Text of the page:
Also, JUnit is pretty much the de-facto standard in the Java world. There's no decent tool that doesn't support it from the box, you can find a lot of help on the web and they added a lot of new features in the past year which shows it's alive.

We decided to stick with JUnit and never looked back.

+7  A: 

TestNG's biggest draw cards for me include its support test groups, and more importantly - test group dependencies (marking a test as being dependent of a group causes the tests to simply skip running when the dependent group fails).

TestNG's other big draw cards for me include test parameters, data providers, annotation transformers, and more than anything - the vibrant and responsive user community.

Whilst on the surface one might not think all of TestNGs features above might not be needed, once you start to understand the flexibility bring to your tests, you'll wonder how you coped with JUnit.

(disclaimer - I've not used JUnit 4.x at all, so am unable to really comment on advances or new features there).

Mark Derricutt
+1  A: 

A couple of additions to Mike Stone's reply:

1) The most frequent thing I use TestNG's groups for is when I want to run a single test method in a test suite. I simply add this test to the group "phil" and then run this group. When I was using JUnit 3, I would comment out the entries for all methods but the one I wanted to run in the "suite" method, but then would commonly forget to uncomment them before checkin. With the groups, I no longer have this problem.

2) Depending on the complexity of the tests, migrating tests from JUnit3 to TestNG can be done somewhat automatically with sed and creating a base class to replace TestCase that static imports all of the TestNG assert methods.

I have info on my migration from JUnit to TestNG here and here.


Also one more advantage of TestNG is supporting of parallel testing. In our era of multicores it's important, i think.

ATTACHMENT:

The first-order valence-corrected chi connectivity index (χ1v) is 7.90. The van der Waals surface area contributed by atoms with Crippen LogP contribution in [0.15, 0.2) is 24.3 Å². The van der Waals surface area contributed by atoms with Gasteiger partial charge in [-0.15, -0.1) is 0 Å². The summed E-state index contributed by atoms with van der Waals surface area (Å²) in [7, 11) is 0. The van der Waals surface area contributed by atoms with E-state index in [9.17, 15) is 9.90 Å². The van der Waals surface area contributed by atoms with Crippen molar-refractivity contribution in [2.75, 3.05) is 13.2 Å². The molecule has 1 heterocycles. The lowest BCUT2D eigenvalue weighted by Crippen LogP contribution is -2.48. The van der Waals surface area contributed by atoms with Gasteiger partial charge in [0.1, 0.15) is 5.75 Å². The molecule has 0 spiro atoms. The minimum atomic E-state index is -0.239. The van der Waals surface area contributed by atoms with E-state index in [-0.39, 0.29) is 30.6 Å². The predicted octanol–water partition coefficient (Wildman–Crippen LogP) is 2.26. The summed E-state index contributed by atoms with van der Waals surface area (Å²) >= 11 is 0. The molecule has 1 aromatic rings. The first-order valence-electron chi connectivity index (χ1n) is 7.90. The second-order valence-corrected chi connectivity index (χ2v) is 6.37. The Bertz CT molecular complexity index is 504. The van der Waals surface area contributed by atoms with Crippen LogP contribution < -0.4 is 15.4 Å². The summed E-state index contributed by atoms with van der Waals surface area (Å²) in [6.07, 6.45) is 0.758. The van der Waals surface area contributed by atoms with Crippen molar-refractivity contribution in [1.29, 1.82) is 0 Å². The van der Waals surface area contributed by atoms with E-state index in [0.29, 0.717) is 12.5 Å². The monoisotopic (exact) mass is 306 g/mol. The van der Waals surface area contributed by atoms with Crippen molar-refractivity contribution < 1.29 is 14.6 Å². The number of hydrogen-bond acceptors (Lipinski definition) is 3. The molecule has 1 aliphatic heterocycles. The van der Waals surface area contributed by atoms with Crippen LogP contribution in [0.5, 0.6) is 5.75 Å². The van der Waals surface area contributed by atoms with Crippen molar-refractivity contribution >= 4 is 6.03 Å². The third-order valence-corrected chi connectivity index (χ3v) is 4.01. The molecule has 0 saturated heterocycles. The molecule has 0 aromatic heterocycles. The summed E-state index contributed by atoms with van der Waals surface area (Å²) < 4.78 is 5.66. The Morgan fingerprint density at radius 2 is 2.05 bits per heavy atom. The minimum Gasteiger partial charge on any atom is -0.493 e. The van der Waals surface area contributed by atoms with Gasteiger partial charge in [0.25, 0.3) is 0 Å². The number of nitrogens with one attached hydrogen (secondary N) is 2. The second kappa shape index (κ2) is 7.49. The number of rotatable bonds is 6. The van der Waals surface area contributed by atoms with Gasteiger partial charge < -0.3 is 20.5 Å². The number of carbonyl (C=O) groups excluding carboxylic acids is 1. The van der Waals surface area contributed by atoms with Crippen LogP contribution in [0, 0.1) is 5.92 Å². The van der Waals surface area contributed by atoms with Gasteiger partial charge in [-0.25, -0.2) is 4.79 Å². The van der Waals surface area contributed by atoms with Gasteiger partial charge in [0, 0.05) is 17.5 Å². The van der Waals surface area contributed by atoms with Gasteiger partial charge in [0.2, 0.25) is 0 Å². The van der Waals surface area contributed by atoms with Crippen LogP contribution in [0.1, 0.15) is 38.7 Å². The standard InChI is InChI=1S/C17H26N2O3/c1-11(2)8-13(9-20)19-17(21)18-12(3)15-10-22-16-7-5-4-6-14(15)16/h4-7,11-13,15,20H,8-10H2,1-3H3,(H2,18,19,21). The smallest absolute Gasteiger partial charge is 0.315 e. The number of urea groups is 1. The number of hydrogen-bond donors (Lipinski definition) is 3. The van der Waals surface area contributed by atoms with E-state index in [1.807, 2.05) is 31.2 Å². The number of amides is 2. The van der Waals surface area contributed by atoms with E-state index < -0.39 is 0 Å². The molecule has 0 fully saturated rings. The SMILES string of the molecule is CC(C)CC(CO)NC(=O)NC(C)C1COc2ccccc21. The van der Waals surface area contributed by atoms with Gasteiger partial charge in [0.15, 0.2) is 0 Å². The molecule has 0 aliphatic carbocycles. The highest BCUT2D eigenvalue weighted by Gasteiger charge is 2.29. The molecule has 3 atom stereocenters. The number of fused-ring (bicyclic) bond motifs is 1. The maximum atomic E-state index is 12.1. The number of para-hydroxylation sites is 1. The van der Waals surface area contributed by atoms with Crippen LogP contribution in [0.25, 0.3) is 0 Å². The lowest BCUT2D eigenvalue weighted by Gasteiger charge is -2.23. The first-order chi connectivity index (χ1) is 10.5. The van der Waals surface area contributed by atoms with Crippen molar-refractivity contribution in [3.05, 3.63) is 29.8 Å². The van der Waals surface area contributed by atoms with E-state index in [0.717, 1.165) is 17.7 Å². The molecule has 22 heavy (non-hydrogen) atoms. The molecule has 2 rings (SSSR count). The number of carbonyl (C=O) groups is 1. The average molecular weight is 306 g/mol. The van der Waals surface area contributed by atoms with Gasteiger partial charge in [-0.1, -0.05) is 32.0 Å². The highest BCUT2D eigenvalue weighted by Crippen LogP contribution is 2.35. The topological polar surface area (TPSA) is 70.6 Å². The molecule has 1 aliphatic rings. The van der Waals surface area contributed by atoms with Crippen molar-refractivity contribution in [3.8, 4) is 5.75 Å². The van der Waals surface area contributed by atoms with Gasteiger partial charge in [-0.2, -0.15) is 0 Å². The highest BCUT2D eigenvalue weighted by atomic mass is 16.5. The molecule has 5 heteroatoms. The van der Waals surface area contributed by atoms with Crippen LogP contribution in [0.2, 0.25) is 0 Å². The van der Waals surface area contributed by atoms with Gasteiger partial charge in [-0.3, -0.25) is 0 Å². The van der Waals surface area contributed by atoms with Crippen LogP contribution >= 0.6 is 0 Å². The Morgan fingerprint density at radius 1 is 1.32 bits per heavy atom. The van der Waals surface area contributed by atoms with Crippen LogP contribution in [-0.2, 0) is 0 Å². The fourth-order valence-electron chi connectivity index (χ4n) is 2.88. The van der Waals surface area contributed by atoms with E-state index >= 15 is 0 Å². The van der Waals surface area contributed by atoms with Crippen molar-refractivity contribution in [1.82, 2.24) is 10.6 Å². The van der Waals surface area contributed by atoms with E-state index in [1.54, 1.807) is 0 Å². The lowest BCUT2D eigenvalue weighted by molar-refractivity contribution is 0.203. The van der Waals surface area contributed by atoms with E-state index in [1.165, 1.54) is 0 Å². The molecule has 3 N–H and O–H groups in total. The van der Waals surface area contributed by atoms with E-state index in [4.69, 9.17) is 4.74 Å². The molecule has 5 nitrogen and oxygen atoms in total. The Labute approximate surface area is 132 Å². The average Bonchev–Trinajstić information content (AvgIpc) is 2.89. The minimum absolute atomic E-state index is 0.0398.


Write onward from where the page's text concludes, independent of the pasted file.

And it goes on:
I also used both frameworks. But i using hamcrest for assertations. Hamcrest allows you easily write your own assert method. So instead of

assertEquals(operation.getStatus(), Operation.Status.Active);

You can write

assertThat(operation, isActive());

That gives you opportunity to use higher level of abstraction in your tests. And this makes your tests more robust.

+2  A: 

I wanted to share the one I encountered today. I found built-in Parameterized runner is quite crude in Junit4 as compare to TestNG (I know each framework has its strengths but still). We are not provided to write more than one data providing methods with annotation @parameters . I encountered this problem while testing the valid and invalid behavior for functionality in same test class. So the first public, static annotated method that it finds will be used, but it may find them in any order. This causes us to write different classes unnecessarily. However TestNG provides clean way to provide different kind of data providers for each and every method. So we can test the same unit of code with valid and invalid way in same test class putting the valid/invalid data separately. I will go with TestNG.

+1  A: 

Cheers to all the above. Some other things I've personally found I like more in TestNG are: 1. The @BeforeClass for TestNG takes place after class creation, so you aren't constrained by only being able to call static methods of your class in it. 2. Parallel and parameterized tests, maybe I just don't have enough of a life...but I just get a kick writing one set of Selenium tests, accepting a driver name as a parameter. Then defining 3 parallel test groups, 1 each for the IE, FF and Chrome drivers, and watching the race! I originally did 4, but way too many of the pages I've worked on break the HtmlUnit driver for one reason or another.

Yeah, probably need to find that life. ;)